Last post we were on our way to Angel's Window - a dive site discovered and named after my dive guide, Angel.
Why is it called Angel's Window? Let's find out.
Diving in Lembeh was a whole new experience compared to all my previous dives in this region (well, I only ever dived in this region).
Firstly, the marine lives I encountered here were different.
Like this crazy colored fish.
Just kidding. I edited that one from the feisty clown fish.
But on the more blurred note, it was my first time coming across a ghost pipefish.
so blurry, like a ghost.
It was tiny and with the digital compact I have, it was difficult to capture from a distance without scaring it away.
But basically it looks pretty much like this up close.
taken off the internet
They always swim with their heads down.
Cardinal fish are among the rarer fish I came about.
little nemo hiding among the soft coral
Then there's sweetlips, quite a few of them on this one single dive.
These little cuties are TINY.
And they get tinier each time I spotted one.
The third one I found was so tiny, I thought it was a speck of dust fluttering with the current on the seabed. It took the dive guide exactly 10 minutes and 10 cm distance to convince me there was something there, and another 10 minutes it convince me it wasn't a plankton. @_@
Obviously something so small couldn't be captured by a petty camera.
It likes to flutter like a butterfly, really cute, and from a respectable distance, you wouldn't know how the fish really looks like with all that fluttering.
But this is how it looks like if you use a macro up close.
Pretty ain't it?
Now let's play photo treasure hunt.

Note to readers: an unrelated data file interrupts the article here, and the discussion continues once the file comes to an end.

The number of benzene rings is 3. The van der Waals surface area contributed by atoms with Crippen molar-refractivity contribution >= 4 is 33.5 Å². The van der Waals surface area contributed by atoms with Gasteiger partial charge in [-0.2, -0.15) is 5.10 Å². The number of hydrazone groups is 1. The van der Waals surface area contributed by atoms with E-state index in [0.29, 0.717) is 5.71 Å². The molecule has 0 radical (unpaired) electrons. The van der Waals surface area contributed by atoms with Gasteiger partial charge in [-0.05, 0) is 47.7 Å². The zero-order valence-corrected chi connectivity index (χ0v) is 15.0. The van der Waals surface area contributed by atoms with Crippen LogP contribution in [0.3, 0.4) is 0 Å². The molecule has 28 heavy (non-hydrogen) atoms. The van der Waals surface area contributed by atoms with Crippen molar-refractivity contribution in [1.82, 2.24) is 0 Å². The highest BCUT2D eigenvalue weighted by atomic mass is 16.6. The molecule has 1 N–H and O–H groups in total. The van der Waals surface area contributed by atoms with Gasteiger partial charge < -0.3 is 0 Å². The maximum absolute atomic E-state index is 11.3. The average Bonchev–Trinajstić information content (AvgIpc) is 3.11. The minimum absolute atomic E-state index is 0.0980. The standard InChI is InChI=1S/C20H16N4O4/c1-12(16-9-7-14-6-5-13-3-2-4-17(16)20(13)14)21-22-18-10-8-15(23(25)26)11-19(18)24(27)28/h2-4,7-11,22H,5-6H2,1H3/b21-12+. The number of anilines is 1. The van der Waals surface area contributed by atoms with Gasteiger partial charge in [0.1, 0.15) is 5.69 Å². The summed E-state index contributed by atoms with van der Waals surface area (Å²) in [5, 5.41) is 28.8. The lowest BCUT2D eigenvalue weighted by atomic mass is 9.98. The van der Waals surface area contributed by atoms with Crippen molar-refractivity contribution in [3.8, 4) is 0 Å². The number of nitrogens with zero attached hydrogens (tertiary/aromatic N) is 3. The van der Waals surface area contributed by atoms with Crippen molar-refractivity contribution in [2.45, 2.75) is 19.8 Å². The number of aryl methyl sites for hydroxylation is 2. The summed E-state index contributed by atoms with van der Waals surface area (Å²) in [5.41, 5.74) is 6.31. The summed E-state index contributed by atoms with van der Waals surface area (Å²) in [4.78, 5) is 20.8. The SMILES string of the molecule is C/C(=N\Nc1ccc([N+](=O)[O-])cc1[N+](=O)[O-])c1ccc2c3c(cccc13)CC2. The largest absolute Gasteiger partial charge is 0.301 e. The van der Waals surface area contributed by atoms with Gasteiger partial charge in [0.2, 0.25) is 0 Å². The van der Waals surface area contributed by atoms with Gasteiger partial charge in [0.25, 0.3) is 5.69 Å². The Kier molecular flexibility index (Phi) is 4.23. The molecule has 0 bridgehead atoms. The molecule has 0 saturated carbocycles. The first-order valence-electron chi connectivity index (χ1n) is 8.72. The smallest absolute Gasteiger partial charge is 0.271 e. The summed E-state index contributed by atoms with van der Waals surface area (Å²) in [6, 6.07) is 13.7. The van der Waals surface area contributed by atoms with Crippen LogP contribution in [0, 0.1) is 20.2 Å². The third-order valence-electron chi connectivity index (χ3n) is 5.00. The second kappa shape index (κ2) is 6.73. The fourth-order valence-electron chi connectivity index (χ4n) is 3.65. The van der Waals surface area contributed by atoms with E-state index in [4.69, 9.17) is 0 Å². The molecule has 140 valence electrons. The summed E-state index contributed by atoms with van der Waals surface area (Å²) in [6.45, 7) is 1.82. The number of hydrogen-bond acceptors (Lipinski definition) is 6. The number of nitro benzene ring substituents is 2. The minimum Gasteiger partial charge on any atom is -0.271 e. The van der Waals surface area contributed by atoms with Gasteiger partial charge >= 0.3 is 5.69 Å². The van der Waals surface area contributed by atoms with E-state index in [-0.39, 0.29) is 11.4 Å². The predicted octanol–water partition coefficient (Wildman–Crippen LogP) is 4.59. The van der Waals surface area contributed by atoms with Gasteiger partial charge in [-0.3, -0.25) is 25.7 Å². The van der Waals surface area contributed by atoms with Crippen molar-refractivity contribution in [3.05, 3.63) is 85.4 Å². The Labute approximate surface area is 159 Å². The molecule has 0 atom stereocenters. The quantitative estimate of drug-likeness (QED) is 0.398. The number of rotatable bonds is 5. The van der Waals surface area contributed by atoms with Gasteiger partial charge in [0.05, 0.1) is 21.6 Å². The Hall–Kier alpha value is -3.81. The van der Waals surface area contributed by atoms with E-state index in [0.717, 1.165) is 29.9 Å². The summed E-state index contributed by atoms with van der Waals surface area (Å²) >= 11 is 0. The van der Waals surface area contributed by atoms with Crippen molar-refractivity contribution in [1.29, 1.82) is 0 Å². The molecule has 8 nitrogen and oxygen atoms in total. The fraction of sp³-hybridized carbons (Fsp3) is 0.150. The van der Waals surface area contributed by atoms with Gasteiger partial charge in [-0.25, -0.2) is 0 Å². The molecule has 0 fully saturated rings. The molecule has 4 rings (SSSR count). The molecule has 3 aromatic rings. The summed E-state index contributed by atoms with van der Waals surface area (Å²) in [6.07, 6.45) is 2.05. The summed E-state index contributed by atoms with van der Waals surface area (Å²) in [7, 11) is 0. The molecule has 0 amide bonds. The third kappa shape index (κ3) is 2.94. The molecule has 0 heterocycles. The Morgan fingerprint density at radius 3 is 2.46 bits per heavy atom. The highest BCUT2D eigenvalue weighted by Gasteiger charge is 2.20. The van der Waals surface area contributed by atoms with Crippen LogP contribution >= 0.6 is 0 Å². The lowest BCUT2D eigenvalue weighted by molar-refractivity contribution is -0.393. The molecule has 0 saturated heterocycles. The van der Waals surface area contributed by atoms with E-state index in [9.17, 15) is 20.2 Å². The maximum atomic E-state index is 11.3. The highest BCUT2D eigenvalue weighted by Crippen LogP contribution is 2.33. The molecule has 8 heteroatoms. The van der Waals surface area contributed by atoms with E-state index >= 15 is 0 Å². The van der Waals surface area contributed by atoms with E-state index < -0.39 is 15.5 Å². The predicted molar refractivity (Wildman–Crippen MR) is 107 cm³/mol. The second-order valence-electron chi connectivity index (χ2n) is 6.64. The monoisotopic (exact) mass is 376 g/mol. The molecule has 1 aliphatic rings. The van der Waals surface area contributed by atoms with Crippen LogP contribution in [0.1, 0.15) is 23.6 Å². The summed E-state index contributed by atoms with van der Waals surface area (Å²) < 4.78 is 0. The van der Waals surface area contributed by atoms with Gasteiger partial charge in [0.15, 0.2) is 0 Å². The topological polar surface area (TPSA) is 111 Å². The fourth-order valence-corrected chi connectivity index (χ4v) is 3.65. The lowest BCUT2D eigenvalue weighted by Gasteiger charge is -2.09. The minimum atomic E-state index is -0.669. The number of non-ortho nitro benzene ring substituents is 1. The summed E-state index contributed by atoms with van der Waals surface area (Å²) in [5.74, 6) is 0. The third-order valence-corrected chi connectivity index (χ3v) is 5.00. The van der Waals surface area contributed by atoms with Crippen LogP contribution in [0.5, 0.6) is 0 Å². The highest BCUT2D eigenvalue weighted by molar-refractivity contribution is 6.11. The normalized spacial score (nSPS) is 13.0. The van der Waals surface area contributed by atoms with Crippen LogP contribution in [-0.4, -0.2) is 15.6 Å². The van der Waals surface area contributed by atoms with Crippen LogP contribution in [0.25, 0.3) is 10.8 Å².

Do you see any live organism in this photo?
apart from the corals, of course
Anything? Found it? No? Yes?
Well, here's the answer.
Ta-da! Coral shrimp.
This bugger kept running underneath the coral when I was trying to take a photo of it. Hold still you!!
Then there was my favourite fish diving in Lembeh.
First time encountering a Leaffish!
Leaffish, in my opinion, is the most mesmerizing beautiful fish ever.
This particular white leaffish was so serene and settled that it allowed me to get really up close to it to take these two rather close up shots.
(keep in mind I'm using a digital compact in this, so in order to have this shot, I was REALLY close to the fish, like in-your-face kinda close)
I was tempted to hold my breath taking these shots but we all know photographing divers shouldn't do that.
Oh look, scorpion fish.
Such a big difference from the beautiful leaffish. This fish looks kinda delicious. Yum.*cough*
Oh, look at the time...
I mean gauge. Not much oxygen left.
Let's move on quickly to our main topic here shall we?
Now in order to know the true beauty of Angel's Window, watch this video.
The dive site Angel's Window consists of two natural cave-like "windows" that divers can swim through. It's like a little wonderland underwater.
It's quite fun actually, going around, down and through circles and holes. It's the perfect place to play hide and seek, underwater style (I wonder if divers here have ever done that before on their leisure time).
On second thought, it could get pretty scary getting lost here.
Moving onto the last chapter of this entry.
I want to show you a little collection of nudibranch photos I took on my first day of diving.
The owner of the lodge I was staying in showed me his collection of nudi branch photos, being an underwater photographer himself, his pro pics of these underwater slugs got me really enticed in the vast variety of the species.
On occasions, I saw one or two not-so-pretty nudibranch here and there.
But more often that not, I would come across cute flabby ones like this.
Or really pretty ones like these.
This is my favourite shot of all nudibranch's I have.
Not only were they colorful, they have this fake coral on their backs as they slide through the corals and stones to act as a camouflage.
Don't you think they look like two mini-cows with horns on the run (a slow run, ok that's cold).
Photo Treasure Hunt number 2.
Spot the marine inside.
Can you see a nudibranch hanging off at the side?
Some of these nudibranch have hairy tentacles all over them that they look just like part of the coral.
This one's not poisonous so it won't harm you if you brush over its back to feel the tentacles, though I strongly not recommend you to touch simply if you're not familiar with a certain creature's nature and characteristic.
They're pretty aren't they?
I think I'm beginning to form an adoration toward nudibranch. :)